The Baltic Exchange, the world’s independent source of maritime market data, has issued its report for the last week, 4th – 8th December 2023, to provide information of the bulk market performance.
According to Baltic Exchange reports, highlights of capesize, panamax, ultramax/supramax, handysize include:
The Capesize market faced a challenging week characterised by significant fluctuations. The week began positively with a robust increase in the BCI 5TC, reaching $54,584, driven by active engagement in the Pacific. However, profit-taking in the FFA market late on Tuesday triggered unease, leading to a decline in rates. Throughout the week, the Cape market experienced a downward trend, with the BCI 5TC dropping to $34,854 by Thursday, reflecting a substantial decline. The Pacific market remained sluggish, marked by a persistent lack of major players on C5, contributing to a negative sentiment. South Brazil and West Africa to the Far East sustained pressure throughout the week as the bid-to-offer gap widened, compelling owners to pursue aggressively. Despite earlier optimism, the North Atlantic did not tighten as expected, with C8 and C9 experiencing significant drops towards the end of the week. As the week draws to a close, there has been an increase in Pacific activity, leading to a rise in rates on C5 by 50 cents to a $1.00. Additionally, in the Atlantic, from South Brazil to West Africa to the Far East, a stabilisation in rates has been observed, prompting a shift in sentiment. Overall, the Capesize market faced challenges, highlighting the volatility of the sector. The BCI 5TC rose $466 to finish the week at $35,320.
It proved to be a tumultuous week in the Panamax market, with the stronger optimism seen last week carrying over to the early part of this week, although this dramatically eroded away with the week ending on a far weaker tone. In the Atlantic, short front-haul trips ex US East Coast to India contracted throughout, with $38,000, and $26,500 reported fixed on this run, albeit on two contrasting types, providing a good indicator of the market trend on all routes. Asia also saw further erosion in rates despite solid levels of demand in most loading origins, but the weaker sentiment emanating from the Atlantic basin impacted confidence here as well, with tonnage count slowly building. About $21,000 concluded early on an 82,000-dwt delivery China for a NoPac round trip, with deals for similar trips now concluding at closer to $18,500 as momentum switched back firmly in charterers favour.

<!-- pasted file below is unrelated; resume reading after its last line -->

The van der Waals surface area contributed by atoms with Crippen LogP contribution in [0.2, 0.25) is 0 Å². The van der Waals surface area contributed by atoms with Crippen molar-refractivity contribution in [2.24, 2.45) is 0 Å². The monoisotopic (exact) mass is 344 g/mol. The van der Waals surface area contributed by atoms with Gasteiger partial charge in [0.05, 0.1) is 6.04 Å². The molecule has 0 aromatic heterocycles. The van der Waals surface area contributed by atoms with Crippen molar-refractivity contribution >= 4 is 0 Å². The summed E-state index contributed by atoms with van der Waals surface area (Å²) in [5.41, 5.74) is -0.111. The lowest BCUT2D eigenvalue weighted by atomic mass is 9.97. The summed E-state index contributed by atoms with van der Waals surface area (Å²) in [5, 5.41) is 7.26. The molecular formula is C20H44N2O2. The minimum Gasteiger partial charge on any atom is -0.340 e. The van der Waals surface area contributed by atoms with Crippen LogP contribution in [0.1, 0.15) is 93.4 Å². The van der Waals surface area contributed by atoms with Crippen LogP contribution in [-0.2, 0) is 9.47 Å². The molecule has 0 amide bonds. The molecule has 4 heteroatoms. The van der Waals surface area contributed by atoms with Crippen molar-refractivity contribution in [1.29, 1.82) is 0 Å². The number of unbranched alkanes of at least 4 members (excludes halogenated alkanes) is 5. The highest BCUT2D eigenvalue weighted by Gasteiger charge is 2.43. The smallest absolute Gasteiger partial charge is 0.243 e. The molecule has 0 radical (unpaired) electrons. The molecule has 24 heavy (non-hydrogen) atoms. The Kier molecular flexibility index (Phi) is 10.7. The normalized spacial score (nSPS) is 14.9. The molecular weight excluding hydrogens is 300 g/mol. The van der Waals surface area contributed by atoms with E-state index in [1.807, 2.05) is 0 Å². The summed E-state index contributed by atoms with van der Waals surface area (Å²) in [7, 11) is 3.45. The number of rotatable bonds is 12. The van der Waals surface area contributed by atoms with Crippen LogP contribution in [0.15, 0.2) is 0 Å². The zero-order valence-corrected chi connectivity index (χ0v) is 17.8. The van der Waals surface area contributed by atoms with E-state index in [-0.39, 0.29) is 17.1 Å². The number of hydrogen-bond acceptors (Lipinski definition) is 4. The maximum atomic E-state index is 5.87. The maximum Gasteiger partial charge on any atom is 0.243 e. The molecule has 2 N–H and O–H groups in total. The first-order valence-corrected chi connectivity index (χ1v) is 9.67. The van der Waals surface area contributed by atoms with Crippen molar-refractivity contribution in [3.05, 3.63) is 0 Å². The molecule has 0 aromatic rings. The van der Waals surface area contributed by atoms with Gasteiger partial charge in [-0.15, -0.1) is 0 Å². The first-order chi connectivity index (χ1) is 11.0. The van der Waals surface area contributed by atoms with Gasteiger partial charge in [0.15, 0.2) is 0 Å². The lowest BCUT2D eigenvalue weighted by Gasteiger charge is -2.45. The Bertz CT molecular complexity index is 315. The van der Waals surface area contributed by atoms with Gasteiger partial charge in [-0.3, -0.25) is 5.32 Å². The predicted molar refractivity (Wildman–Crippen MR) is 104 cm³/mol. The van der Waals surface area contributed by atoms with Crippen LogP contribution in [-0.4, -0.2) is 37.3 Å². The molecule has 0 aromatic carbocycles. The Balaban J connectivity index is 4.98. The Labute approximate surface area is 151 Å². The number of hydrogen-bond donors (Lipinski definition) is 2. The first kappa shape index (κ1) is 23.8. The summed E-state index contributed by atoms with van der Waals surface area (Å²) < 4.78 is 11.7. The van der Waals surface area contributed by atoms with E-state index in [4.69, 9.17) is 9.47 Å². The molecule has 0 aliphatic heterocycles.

A rather patchy week after the recent strength in the sector as the week saw a change in direction. That said, it was described as positional. In the Atlantic, rates remained healthy with a good amount or fresh enquiry in the north, although South Atlantic demand slowed as the week ended. In Asia, similarly the recent positive sentiment wavered, brokers saying that enquiry levels had eased across the region. In the Indian Ocean, enquiry levels remained fairly healthy and the market was seen as finely balanced. Period activity was limited but a 63,000-dwt open Philippines fixed a short period at around $16,000. In the Atlantic, a 63,000-dwt was heard fixed in the mid $17,000s plus mid $700,000s ballast bonus basis delivery Santos for a fronthaul. Whilst a 56,000-dwt fixed a trip from Spain to the US East Coast at $18,000. From Asia, a 58,000-dwt open Malaysia fixed a trip via Indonesia redelivery China at $15,500. Further north, a 56,000-dwt fixed delivery mid-China for an Indonesian round voyage at $12,000.
Positivity grew across the sector as tonnage availability remained limited. In the US Gulf, a 35,000-dwt opening in Tuxpan fixed from SW Pass to the eastern Mediterranean in the mid $20,000s. The South Atlantic also saw further gains as a 37,000-dwt fixed from Itaqui for mid-December dates for a trip to the Baltic at $27,650. Whilst an unnamed large handy was rumoured to have been fixed for a trip from Recalada to the western Mediterranean at $26,000. In the eastern Mediterranean, activity remained high as a 36,000-dwt fixed from Diliskelsi via Alexandria to Houston with an intended cargo of steels at $15,000. The continent was also strong with a 37,000-dwt opening in Riga fixing for a trip to West Africa at $30,000. Small gains were seen in the Pacific as a 28,000-dwt fixed from Japan to South East Asia at $10,000 and in West Coast South America, a 35,000-dwt was fixed for a trip to Singapore-Japan at $21,000.